Tag: oral historyPage 1 of 2

What A 1993 Outbreak Can Tell Us About Interdisciplinary Approaches to Pandemic Preparedness by Rebecca Lynn Perez

Rebecca Lynn Perez , December 16th, 2021


In 1993, the Four Corners region of the Southwestern United States experienced an unknown virus outbreak that killed its victims within 48 hours. While the Centers for Disease…


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Nestucca Accounts of the Great Fire of 1845 and First Encounters with White Men

Ethnohistory Research, LLC | David G. Lewis, PhD , November 11th, 2021


There are numerous oral histories from tribal people in Oregon about catastrophic events, fires, volcanic eruptions, floods, tsunamis. Many of these stories are fantastically imagined and are likely…


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Reindeer nomadism as profession, lifestyle, passion and love: Sergei Serotetto

fstammle , June 3rd, 2021


русский текст ниже One of the world’s most respected reindeer nomads, 1954-2021, mourning for a friend (all photos in this post © by Florian Stammler) Один из самых…


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Long live the tundra nomads!

fstammle , December 18th, 2020


Just found out from the local news that in the Novyi Urengoy hospital two Nenets elders survived covid-19 and recovered from pneumonia, at the age of more than…


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The Experience of Displacement and Social Engineering in Kola Saami Oral Histories

lukasallemann , October 11th, 2020


Public defence of the doctoral dissertation by blog contributor Lukas Allemann on 15 Oct 2020 Our team member and periodic blog contributor Lukas Allemann examines in his thesis…


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Native Details of the Battle of Hungry Hill

Ethnohistory Research, LLC | David G. Lewis, PhD , September 2nd, 2020


As noted by Dr. Mark Tveskov in his 2017 article “A “Most Disastrous” Affair: The Battle of Hungry Hill, Historical Memory, and the Rogue River War” (OHQ Vol….


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Agent of Rebirth, Kalapuyan Culture in Linn County

Ethnohistory Research, LLC | David G. Lewis, PhD , April 23rd, 2020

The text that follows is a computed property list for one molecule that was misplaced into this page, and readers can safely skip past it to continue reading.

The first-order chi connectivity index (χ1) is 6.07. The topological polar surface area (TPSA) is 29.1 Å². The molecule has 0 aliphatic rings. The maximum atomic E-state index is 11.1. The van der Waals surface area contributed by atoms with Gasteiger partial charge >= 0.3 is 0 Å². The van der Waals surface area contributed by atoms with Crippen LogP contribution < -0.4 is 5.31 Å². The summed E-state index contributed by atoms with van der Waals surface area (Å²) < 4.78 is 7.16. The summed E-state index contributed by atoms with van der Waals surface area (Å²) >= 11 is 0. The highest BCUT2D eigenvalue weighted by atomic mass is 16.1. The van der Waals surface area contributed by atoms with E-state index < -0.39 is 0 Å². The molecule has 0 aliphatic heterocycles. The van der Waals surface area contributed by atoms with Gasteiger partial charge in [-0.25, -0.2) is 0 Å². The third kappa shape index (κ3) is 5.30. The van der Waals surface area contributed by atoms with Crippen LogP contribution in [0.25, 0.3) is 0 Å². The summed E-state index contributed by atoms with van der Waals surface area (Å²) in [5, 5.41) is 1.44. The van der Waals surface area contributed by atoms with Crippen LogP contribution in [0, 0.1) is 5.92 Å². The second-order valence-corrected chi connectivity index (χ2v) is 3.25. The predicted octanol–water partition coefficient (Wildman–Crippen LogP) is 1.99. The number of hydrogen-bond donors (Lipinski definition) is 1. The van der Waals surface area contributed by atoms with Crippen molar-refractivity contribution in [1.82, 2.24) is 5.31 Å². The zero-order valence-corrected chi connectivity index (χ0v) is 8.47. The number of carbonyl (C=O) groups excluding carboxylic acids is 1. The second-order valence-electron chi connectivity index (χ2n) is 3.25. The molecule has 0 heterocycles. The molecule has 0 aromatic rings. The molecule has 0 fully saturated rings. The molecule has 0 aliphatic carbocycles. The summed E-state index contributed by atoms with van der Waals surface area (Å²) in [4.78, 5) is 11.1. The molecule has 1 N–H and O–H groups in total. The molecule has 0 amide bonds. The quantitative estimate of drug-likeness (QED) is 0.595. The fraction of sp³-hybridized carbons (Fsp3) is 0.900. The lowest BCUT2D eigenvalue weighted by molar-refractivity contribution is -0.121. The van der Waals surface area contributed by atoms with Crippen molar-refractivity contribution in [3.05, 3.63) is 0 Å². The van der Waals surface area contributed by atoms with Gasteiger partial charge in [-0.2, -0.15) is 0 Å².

The Kalapuyans, for their part, accepted the settlement of the whites at first, as they saw the great wealth in new things brought to them, metals, fabrics, weapons,…


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La’tiwi, Northern Molalla, Placenames and Housing notes

Ethnohistory Research, LLC | David G. Lewis, PhD , October 21st, 2019


Phillip Drucker’s field notes from the 1920s and 30s had him questioning many Native people from the region, from Grand Ronde and Siletz. Many of these people were…


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Erroneous Tropes in Narratives of Removal to the Coast Indian Reservation

Ethnohistory Research, LLC | David G. Lewis, PhD , September 15th, 2019


Digging through previously collected digitized documents, I found several accounts of removal of the tribes to the Siletz Reservation. These are worthy of commentary for the historical origins…


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Author Interview: The Hungry Steppe: Famine, Violence, and the Making of Soviet Kazakhstan, by Sarah Cameron (University of Maryland)

info@centraleurasia.org , September 7th, 2019


In this second installation of our series featuring those books shortlisted by CESS for this year’s prize, we welcome Nurlan Kabdylkhak (University of North Carolina) who interviews Sarah…


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John Wacheno on Fishing Rights and Land Inheritance, 1931

Ethnohistory Research, LLC | David G. Lewis, PhD , July 14th, 2019


In 1931, John Wacheno of Grand Ronde tesified before a subcommittee from the Committee of Indian Affairs at Chemawa Indian School in Salem, Oregon. The subcommittee is investigating…


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Truth of History

Ethnohistory Research, LLC | David G. Lewis, PhD , September 24th, 2018


This title is nearly an oxymoron. There are historic truths, but what we known of history is an invention of mostly people who did not personally experience that…